Gallery in San Antonio

The old San Antonio Train Station

The Crystal Palace is a mystery

The distinctive mural on the Owl Bar & Cafe

The historic old bar in the Owl Bar

Green chili cheeseburger at the Owl Cafe

The Buckhorn

Sign inside the Buckhorn

Also not to be missed is the town of Socorro about 10 miles away and another historic old west bar, the “Capital Bar”.  Socorro has a beautiful old town square with an attached historical park area.  It has some of the best historical signs incorporating artistic tiles that I’ve seen anywhere.  There is also a very historic Opera House completed in 1887.  Last but not least, it has the second oldest church in the United States, the “San Miguel Mission” built in 1615 which is now celebrating its 400th anniversary.  This church was under attack by the indians when the Indians suddenly retreated for no apparent reason.  Afterwards it was learned from a captured indian that an image of a sword bearing angel was seen over the Mission doorway, which prompted the retreat.

The Garcia Opera House

The San Miguel Mission

A section of the steel casing from the Atomic bomb
set off at the Trinity site

The Capital Bar

Historic buildings in Socorro

The legend of Elfego Baca is another amazing story.  He was not happy with the sheriffs efforts to control the lawless cowboys who came into town and terrorized the local Hispanics.  As a result, he took over the job unofficially and soon after arrested a drunken cowboy.  The cowboys friends demanded his release, Elfego refused.  The next morning there were about 50 armed cowboys involved in a shootout against Elfego who was holed up alone in a small cabin.  The shootout went on for 33 hours and when it was over there were 4 dead and 8 wounded and Elfego had survived.  He agreed to surrender to the Justice of the Peace, with his guns and no one allowed within 30 feet of him.  He was tried for murder and acquited.  He went on to become the sheriff of Socorro County, a US Marshall, school board president, mayor, lawyer and prosecuting attorney.  He died peacefully at age 80 in 1945.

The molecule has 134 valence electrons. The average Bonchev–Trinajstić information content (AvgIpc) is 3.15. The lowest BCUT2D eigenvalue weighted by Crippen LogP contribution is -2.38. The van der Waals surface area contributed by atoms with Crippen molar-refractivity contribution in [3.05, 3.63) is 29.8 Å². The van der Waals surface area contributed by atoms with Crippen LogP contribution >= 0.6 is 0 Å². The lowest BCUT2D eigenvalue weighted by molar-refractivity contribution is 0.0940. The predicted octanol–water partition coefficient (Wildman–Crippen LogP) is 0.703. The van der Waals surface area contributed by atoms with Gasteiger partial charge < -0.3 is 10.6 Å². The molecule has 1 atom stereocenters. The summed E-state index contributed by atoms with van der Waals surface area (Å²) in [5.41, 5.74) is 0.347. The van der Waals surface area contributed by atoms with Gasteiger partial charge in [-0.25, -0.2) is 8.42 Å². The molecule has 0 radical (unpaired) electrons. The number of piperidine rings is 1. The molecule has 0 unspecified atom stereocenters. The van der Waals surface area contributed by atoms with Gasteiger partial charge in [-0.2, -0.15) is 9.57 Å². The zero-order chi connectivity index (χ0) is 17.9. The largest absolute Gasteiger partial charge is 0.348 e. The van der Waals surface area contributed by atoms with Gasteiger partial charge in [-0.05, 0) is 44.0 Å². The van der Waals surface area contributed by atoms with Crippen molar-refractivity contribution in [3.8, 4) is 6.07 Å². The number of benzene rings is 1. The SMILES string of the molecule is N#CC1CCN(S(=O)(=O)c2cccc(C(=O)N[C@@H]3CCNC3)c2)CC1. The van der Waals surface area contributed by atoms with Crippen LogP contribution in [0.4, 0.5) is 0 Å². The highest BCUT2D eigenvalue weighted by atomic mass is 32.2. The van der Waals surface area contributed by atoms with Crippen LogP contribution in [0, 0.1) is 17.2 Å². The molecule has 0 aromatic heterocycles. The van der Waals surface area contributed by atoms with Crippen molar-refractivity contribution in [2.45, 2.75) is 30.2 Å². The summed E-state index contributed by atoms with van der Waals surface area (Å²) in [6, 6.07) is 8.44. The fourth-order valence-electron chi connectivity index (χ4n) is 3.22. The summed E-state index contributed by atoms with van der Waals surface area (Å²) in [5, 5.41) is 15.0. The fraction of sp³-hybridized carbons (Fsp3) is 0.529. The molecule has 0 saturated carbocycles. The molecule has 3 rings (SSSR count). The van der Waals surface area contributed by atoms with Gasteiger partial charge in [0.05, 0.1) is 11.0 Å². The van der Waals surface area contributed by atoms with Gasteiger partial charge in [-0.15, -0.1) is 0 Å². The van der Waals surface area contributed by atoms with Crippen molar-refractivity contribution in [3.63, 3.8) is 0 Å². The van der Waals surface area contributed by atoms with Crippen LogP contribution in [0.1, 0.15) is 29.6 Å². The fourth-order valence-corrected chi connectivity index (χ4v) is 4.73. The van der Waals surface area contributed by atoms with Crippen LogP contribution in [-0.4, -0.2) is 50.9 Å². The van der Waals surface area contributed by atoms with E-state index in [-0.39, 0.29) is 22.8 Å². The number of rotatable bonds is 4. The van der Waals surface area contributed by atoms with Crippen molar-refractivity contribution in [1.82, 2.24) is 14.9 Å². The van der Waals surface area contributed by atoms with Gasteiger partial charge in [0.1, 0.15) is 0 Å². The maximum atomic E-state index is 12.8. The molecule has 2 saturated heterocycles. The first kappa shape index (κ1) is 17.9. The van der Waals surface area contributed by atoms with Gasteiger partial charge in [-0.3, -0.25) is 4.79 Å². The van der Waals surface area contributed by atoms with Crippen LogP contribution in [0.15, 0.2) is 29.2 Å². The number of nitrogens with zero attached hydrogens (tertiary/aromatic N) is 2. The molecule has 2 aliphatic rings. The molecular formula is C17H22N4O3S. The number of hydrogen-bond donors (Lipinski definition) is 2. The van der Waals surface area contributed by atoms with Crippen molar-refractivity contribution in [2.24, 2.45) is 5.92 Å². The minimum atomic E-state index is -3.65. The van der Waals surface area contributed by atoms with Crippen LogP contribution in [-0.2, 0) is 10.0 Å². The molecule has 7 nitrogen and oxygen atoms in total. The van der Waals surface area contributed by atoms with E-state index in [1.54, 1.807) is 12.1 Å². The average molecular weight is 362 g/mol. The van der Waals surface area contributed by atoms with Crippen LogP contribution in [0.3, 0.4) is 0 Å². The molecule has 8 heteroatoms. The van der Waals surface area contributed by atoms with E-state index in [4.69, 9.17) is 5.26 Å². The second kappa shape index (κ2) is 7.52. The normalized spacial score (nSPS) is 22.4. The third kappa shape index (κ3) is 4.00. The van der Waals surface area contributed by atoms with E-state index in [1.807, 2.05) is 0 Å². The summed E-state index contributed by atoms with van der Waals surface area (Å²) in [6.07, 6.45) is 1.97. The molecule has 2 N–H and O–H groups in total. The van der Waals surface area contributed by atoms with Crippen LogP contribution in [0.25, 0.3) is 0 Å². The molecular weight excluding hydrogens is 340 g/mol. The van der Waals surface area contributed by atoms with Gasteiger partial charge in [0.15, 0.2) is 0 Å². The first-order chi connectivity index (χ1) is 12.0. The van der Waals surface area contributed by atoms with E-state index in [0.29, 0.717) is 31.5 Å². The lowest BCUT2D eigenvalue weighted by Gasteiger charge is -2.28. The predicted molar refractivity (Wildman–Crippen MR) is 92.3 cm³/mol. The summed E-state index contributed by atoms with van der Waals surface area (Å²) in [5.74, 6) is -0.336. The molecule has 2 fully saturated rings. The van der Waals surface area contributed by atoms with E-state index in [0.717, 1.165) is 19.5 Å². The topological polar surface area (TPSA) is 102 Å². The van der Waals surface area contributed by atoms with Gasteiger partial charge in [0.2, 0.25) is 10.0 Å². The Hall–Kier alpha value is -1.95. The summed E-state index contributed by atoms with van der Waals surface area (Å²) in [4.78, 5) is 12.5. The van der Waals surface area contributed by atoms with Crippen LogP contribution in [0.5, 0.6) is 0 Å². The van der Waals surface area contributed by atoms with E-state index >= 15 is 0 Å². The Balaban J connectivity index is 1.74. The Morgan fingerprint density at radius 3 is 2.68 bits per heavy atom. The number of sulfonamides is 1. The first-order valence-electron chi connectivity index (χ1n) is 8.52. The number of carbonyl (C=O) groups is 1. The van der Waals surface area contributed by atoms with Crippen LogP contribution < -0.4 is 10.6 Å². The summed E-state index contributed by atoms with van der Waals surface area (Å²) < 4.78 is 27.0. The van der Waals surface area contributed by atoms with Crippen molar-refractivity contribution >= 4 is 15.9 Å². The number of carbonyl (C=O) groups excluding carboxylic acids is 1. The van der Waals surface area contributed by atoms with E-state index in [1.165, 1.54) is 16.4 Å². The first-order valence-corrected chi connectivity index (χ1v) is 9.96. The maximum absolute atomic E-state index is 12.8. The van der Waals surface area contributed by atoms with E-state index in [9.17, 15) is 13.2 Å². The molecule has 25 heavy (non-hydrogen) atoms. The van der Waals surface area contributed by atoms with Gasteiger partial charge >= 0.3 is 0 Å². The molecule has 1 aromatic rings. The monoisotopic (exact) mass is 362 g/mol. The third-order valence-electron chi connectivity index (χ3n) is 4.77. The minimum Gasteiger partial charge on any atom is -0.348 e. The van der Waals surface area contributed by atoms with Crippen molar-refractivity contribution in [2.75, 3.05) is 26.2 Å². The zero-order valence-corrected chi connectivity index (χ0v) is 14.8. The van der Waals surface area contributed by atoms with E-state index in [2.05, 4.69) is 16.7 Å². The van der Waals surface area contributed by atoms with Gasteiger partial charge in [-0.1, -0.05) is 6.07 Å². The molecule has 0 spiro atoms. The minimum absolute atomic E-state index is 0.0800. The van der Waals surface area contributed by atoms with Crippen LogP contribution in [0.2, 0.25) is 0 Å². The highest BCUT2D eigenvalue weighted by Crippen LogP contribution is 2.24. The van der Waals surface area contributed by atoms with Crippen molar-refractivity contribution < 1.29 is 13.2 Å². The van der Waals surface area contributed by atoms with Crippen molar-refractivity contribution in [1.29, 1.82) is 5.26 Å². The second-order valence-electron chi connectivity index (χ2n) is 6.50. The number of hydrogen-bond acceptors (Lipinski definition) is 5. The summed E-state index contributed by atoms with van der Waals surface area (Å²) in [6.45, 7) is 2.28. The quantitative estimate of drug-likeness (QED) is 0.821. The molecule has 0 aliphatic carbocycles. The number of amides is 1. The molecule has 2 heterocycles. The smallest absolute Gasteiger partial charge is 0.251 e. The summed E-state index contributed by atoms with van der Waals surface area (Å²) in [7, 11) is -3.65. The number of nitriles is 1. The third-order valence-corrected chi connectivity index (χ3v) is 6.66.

The tile historic marker for Elfego Baca

We took a hike at the Wildlife Refuge, mostly flat ground that Twinkles can handle since her injury.  It was great but the birds were mostly hiding out.  They tend to do that, much patience is required in this sport.  We did get a couple of sightings and some interesting wildflowers and a 1934 date nail that looks almost new from an old discarded railroad tie in the rail right off way.

View along the trail

Many small sunflowers still in bloom

These caught my attention

The El Camino de Tierra Adentro, commonly referred to as “El Camino Real” or (The Royal Road to the interior) was the old Spanish road from Mexico City to San Juan Pueblo just north of Santa Fe, New Mexico.  The road originated in 1598 for the purpose of trade and colonization.  We visited the El Camino Real historic Trail Site which is a museum that focuses on much more than the road itself.  It reviews the Spanish presence in the new world, their conquest of Mexico, the colonization effort in New Mexico, the interaction with the native Americans, Mexican independence and finally the United States takeover.  The road was a major trade and supply route that remained in use for close to 300 years until the railroads came upon the scene in 1878.

Old Acheson, Topeka and Santa Fe sleeper car
at a rest stop / RV park along route 1

Entrance to the museum

Monument on the road to the Museum

We have a weather front coming through that is dumping much rain, it seems that we have had more rain in our recent travels than all last year combined.  I need to take a look at the roof, it’s making me nervous.

Next stop is Caballo Lake State Park near Truth or Consequences, New Mexico;

Twinkles and Slick

No comments:

Post a Comment